Made at a time when the cinema was exploring new freedoms in language, violence and sex, this is a somewhat tough character study which is tame now, but had to be pretty gritty then. Sinatra is the title cop, a man who bucks the system at times, but has an innate core of fairness. When a wealthy homosexual is found slain and mutilated, Sinatra and his partner Freeman set out to find the culprit. Meanwhile, Sinatra reflects on his troubled marriage to sophisticated, but oversexed Remick. He arrests thuggish Musante for the crime and wins a promotion for his trouble, but, soon after, a young woman (Bisset) comes forth with a case that may be tied into the original one. Sinatra gives an assured and believable performance, though it is jarring at first to hear him bandying about terms like "penis" and "queer", etc... Remick is attractive and effortlessly sophisticated as his wife who can't seem to keep her knickers on. The supporting cast is made up of great pros who offer a lot. Meeker is a jaded, slimy fellow detective. Klugman does well as a family man cop who helps Sinatra crack cases. Duvall is menacing as a hard-nosed and prejudicial policeman. Musante is so over-the-top it is unbelievable! His interrogation scene is a lesson in extremes (and helped sideline his US career for a while.) Bisset is lovely, as usual, but was shoehorned in (costumes and all!) at the eleventh hour for Sinatra's estranged wife Mia Farrow and the part doesn't fit her as well. She's meant to be a slightly boyish type and that's a tad easier to do on Farrow than it was on Bisset. Bochner is a little too cartoon-campy as a vaguely sinister psychiatrist. Though today's audience will likely find many things to pick apart with the story, it is nonetheless a fascinating glimpse into what Hollywood's depiction of gays was at the time. One unintentionally funny scene involves a dockside parking lot in which scores of gay men crowd into the back of cargo trucks and snuggle - fully clothed! There's also a groovy trip into a velvety gay bar. The film's chief flaws are its overuse of LENGTHY flashbacks and a hugely distracting habit of having Sinatra and Remick deliver lines directly into the camera, a big no-no except in comedies or quirky dramas. The flashbacks are necessary in order to flush out the romantic story, but they tend to be disjointed and overlong. The issue of speaking to the camera could have been easily solved by just having the actors act opposite each other. This was an experiment that just doesn't work. But the film has a fair share of interesting dialogue, situations and visual appeal. One amusing line has a forensic specialist telling Sinatra that the victim was a homosexual. Sinatra looks around the overdone apartment and says, "Looks like he was a leader!" Moss Mabry got quite a workout coming up with outfits for Remick, less so for Bisset.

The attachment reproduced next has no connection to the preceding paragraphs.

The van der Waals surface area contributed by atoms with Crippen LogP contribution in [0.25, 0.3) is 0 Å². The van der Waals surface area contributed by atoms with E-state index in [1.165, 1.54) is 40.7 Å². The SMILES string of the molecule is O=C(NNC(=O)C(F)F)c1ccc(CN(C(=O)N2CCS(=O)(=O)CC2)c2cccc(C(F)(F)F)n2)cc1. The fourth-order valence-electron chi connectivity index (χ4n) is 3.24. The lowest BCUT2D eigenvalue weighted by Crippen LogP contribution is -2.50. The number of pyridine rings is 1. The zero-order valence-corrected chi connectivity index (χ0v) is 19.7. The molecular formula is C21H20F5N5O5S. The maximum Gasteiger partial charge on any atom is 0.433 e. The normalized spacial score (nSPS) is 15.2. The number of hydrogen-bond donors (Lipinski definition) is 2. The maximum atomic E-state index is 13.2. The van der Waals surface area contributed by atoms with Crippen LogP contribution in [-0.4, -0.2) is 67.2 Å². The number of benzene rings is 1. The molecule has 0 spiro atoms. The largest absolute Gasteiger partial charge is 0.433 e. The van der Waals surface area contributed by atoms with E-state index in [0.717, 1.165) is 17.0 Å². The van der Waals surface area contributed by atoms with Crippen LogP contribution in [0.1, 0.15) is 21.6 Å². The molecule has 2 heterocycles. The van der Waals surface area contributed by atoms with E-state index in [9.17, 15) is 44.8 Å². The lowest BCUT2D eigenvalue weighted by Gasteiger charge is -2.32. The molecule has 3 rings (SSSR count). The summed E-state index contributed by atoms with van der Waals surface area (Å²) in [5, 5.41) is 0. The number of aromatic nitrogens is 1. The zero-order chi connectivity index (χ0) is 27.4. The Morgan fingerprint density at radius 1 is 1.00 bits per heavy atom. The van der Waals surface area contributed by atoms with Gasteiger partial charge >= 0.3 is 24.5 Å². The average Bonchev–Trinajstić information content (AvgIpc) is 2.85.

*** This review may contain spoilers ***
Ol' Blue Eyes plays a tortured detective burdened with a liberal conscience, a cheating wife, and a bunch of time-servers and corrupt fascist bully-boys as colleagues in this interesting and complex character study. Joe Leland is an anomaly in his precinct - a career cop from a long line of cops who's read sociology, is tolerant of gays and minorities and compassionate towards the social detritus of the permissive society that litters the streets of New York City at the fag end of the 1960s. Inevitably, he runs up against complacent hierarchies and corrupt power elites, and along the way makes some deep compromises that cause him to question his role as a police officer. Sinatra paints an admirably restrained and nuanced portrait of a man deeply ambivalent about the kind of authority he represents. The film refuses to offer any easy answers to the social, sexual and political issues it raises, and steers well clear of the cartoon heroics of contemporaneous cop films like Bullit and Coogan's Bluff that also dabbled with the mores of the swinging 60s. The Detective was marketed as titillating and sensational 'adult' fare that exploited the recent demise of the Production Code to offer audiences a new frankness about an America in the throes of the sexual revolution. But beneath these rather opportunistic trappings it's a serious-minded exploration of the meaning of authority and deviance in a post-authoritarian age. While burdened with some now rather outdated representations of homosexuality (what plot there is revolves around the homophobic murder of a gay man), the film's heart is nevertheless in the right place. It's a kind of liberal precursor to the crypto-fascist and authoritarian Dirty Harry. That the heroes of both films reach the same final decision, but for very different reasons, is fascinating, especially given that Sinatra was himself due to play Harry Callahan in the later movie until fate - in the form of a broken wrist - intervened. I guess Joe Leland is Ying to Harry Callahan's Yang. Anyway, The Detective is certainly worth watching, not least as it represents one of Sinatra's last meaningful dramatic screen roles.